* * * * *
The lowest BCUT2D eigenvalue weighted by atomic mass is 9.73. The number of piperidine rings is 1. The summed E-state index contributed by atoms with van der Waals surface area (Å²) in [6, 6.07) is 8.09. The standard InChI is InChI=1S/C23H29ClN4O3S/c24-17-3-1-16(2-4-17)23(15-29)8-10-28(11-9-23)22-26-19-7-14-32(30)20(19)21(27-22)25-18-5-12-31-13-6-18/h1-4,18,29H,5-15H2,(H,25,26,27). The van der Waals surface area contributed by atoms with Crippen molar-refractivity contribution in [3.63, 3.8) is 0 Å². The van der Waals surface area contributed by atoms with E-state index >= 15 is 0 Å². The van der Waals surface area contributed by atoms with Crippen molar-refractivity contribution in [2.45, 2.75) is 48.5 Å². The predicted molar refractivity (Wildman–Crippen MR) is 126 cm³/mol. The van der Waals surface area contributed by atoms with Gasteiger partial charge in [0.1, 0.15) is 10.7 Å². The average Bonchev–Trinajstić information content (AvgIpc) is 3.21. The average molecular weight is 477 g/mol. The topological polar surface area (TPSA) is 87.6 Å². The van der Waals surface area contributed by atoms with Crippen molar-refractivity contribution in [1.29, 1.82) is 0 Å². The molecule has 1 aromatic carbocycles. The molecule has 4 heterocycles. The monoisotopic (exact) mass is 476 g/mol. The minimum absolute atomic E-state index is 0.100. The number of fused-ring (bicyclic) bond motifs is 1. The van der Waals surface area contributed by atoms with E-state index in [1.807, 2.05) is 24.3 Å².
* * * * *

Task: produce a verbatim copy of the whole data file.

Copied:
The lowest BCUT2D eigenvalue weighted by atomic mass is 9.73. The number of piperidine rings is 1. The summed E-state index contributed by atoms with van der Waals surface area (Å²) in [6, 6.07) is 8.09. The standard InChI is InChI=1S/C23H29ClN4O3S/c24-17-3-1-16(2-4-17)23(15-29)8-10-28(11-9-23)22-26-19-7-14-32(30)20(19)21(27-22)25-18-5-12-31-13-6-18/h1-4,18,29H,5-15H2,(H,25,26,27). The van der Waals surface area contributed by atoms with Crippen molar-refractivity contribution in [3.63, 3.8) is 0 Å². The van der Waals surface area contributed by atoms with E-state index >= 15 is 0 Å². The van der Waals surface area contributed by atoms with Crippen molar-refractivity contribution in [2.45, 2.75) is 48.5 Å². The predicted molar refractivity (Wildman–Crippen MR) is 126 cm³/mol. The van der Waals surface area contributed by atoms with Gasteiger partial charge in [0.1, 0.15) is 10.7 Å². The average Bonchev–Trinajstić information content (AvgIpc) is 3.21. The average molecular weight is 477 g/mol. The topological polar surface area (TPSA) is 87.6 Å². The van der Waals surface area contributed by atoms with Crippen molar-refractivity contribution in [1.29, 1.82) is 0 Å². The molecule has 1 aromatic carbocycles. The molecule has 4 heterocycles. The monoisotopic (exact) mass is 476 g/mol. The minimum absolute atomic E-state index is 0.100. The number of fused-ring (bicyclic) bond motifs is 1. The van der Waals surface area contributed by atoms with E-state index in [1.807, 2.05) is 24.3 Å².